The Elder Scrolls IV: Oblivion is iconic for its time. Especially glorified for the graphics, story and "fast travel" mechanics, it was a game that impressed many. Most memorable for most is the beautiful scenery in which the story took place, the scenery of Cyrodiil. In the Elder Scrolls Online we are back in Cyrodiil, although in an era before the story of Oblivion. The maps look very much alike, yet there are some noteworthy differences.
This keep of the Ebonheart Pact does not show any remains in the era of Oblivion. The only possible link is Lake Arrius. Which is located north of Cheydinhal.
Blue Road Keep
Yet again, Blue Road Keep is non-existant in the time the Oblivion crisis takes place. The road leading from the Imperial City to Cheydinhal is called The Blue Road, but that is the only reference to this keep.
This keep is located on the western side of The Reed River in ESO. It is the most southern home keep of the Ebonheart Pact. In Oblivion the remains of the keep are not to be found. Instead we find the settlement of Drakelowe. It is a tiny settlement, only containing one house and only one habitant called Melisande.
Located east of the Temple of the Ancestor Moths, Kingscrest Keep is the most northern home keep of the Ebonheart Pact. Remains of this keep are not found on the Oblivion map.
An outpost in ESO, but a medium-sized fort in Oblivion. Located south from Blue Road Keep it seems to have moved location for gameplay purposes. The remains found in Oblivion are located far more to the east than in the online version.
A fort in both version of Cyrodiil. However the location of Fort Ash in the Online version seems to be at nearly, if not exactly, the same location of Fort Nikel in the Oblivion version. Which obviously was done for gameplay purposes.
Once a magnificant keep in the Alliance War, only a small town or village in the Oblivion game. The town or village consists of only two houses. This wasn't always the case. Aleswel once was a large village but all villagers were evicted on pain of death by Grand Warlord Dortene of the Daggerfall Covenant. There are no remains of the fort to be found in the Oblivion game.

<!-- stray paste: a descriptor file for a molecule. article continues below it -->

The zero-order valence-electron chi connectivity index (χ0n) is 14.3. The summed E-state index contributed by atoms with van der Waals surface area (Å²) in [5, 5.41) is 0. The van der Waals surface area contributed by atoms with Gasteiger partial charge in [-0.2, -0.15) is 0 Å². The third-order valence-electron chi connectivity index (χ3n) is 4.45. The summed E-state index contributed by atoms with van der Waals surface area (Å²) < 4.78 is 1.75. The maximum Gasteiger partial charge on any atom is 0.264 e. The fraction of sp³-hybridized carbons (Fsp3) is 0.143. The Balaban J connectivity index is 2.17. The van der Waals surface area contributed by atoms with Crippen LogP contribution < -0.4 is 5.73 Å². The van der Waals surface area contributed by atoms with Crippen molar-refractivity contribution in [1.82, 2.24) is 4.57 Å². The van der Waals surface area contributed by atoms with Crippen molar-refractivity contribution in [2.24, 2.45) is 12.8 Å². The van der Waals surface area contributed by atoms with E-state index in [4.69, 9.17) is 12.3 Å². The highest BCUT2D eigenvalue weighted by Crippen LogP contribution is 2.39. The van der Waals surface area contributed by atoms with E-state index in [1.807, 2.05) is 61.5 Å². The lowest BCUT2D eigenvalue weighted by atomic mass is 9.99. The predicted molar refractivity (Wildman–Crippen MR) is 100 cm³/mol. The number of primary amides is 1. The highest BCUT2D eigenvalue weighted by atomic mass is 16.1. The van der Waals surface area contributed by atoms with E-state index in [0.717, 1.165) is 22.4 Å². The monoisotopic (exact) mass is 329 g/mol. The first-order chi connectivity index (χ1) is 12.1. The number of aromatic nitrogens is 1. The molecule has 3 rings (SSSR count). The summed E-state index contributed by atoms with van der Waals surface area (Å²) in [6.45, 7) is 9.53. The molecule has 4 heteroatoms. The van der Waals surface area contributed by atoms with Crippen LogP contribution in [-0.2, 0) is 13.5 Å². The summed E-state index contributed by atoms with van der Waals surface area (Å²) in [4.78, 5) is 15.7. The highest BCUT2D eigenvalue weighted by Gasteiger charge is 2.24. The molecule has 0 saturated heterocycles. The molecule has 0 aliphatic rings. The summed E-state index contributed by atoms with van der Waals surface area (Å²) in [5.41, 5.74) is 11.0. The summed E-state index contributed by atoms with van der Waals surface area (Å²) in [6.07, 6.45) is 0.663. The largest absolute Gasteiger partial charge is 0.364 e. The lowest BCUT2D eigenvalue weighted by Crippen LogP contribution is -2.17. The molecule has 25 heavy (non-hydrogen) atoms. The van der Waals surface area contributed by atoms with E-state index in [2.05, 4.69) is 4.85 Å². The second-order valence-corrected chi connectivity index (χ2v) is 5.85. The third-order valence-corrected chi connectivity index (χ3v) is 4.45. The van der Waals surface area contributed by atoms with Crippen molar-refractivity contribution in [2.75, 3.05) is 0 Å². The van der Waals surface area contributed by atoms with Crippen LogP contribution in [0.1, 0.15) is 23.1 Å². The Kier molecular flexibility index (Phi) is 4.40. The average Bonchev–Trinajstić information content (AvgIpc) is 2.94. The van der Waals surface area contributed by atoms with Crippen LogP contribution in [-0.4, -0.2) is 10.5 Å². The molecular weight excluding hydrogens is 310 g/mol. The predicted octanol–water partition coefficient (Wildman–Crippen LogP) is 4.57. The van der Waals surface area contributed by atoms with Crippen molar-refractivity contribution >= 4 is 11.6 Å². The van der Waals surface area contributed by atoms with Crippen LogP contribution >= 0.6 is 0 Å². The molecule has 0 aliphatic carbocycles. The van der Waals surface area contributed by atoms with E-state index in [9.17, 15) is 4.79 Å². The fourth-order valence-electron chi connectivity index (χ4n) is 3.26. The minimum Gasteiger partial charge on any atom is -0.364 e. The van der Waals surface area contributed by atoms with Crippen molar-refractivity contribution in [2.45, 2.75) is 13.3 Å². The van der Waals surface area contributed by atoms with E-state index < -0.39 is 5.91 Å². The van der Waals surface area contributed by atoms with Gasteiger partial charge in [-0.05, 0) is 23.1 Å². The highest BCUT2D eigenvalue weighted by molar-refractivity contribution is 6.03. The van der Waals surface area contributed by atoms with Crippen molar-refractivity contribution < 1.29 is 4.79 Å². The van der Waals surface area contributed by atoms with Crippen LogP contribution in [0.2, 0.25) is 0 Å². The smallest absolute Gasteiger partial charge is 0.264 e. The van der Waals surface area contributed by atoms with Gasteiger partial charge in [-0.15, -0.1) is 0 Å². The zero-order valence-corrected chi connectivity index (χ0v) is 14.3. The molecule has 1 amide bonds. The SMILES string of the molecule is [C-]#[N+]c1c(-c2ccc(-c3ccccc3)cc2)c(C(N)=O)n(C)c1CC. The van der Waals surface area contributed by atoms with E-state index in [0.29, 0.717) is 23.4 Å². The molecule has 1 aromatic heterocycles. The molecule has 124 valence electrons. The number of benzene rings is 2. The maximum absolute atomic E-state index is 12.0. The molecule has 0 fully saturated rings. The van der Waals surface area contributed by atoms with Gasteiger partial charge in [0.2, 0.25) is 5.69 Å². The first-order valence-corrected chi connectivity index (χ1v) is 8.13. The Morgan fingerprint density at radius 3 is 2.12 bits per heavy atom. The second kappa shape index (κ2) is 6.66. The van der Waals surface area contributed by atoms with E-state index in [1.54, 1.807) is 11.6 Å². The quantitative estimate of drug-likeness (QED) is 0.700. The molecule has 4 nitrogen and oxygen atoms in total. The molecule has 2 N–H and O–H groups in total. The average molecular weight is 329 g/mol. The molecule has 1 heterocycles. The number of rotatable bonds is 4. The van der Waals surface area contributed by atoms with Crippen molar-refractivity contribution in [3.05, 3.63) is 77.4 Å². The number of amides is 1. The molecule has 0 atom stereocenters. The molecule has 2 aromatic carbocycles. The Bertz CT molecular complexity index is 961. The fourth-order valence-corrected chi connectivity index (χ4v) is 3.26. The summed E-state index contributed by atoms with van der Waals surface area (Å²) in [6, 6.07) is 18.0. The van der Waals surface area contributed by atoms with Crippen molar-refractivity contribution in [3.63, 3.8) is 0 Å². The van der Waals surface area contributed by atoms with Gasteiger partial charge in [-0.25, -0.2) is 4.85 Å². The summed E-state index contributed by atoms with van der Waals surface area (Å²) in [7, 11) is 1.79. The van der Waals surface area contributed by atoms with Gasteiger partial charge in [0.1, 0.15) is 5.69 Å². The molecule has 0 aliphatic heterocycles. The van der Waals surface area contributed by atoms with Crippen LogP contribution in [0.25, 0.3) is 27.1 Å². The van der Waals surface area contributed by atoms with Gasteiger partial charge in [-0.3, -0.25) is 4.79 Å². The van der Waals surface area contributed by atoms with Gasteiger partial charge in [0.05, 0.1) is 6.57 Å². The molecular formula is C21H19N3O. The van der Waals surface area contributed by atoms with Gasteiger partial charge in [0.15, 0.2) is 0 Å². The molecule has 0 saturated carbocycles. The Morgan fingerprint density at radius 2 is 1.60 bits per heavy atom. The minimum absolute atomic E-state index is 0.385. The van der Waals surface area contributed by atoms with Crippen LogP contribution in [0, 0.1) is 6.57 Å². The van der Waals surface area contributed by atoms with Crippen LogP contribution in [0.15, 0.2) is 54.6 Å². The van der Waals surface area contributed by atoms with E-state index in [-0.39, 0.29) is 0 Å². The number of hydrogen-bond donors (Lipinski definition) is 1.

The most northern fortification in The Elder Scrolls Online, only a rock in The Elder Scrolls IV: Oblivion. At this location the road looks like a dead end. However a road leads to the east, eventually leading you to the Serpent's Trail and Pale Pass. It ends at Fort Pale Pass, the entry way into Skyrim which we visit in the Elder Scrolls V: Skyrim.
Fort Glademist was abandoned after the Alliance War. Nothing remained of the fort and the only references one can find in the Oblivion game is the fact that it is located in the Glademist Fields area. In which Glademist cave is located, a cave network used by the Blackwood Company.
No remains can be found of this fort in Oblivion. It probably was abandoned after the Alliance War, neglected and has fallen into ruins.
This outpost is located between Chalman Keep and Fort Aleswell. The village of Bleaker's Way was first settled by Ulf the Bleaker. In the times of the Alliance War, the villagers were ordered to leave the village. Those who refused would be punished with death. During the war giants occupied the village. In Oblivion the village was reclaimed by men. There are no remains of Bleaker's Outpost in Oblivion.
The only remains of Castle Brindle in Oblivion is Brindle Home. Which is a village located between Chorrol and Skingrad. The location of Castle Brindle relative to Brindle Home seems to be far more south, probably for gameplay purposes. The castle seems to be located near The Gold Road, which connects Skingrad with the Red Ring Road around the Imperial City.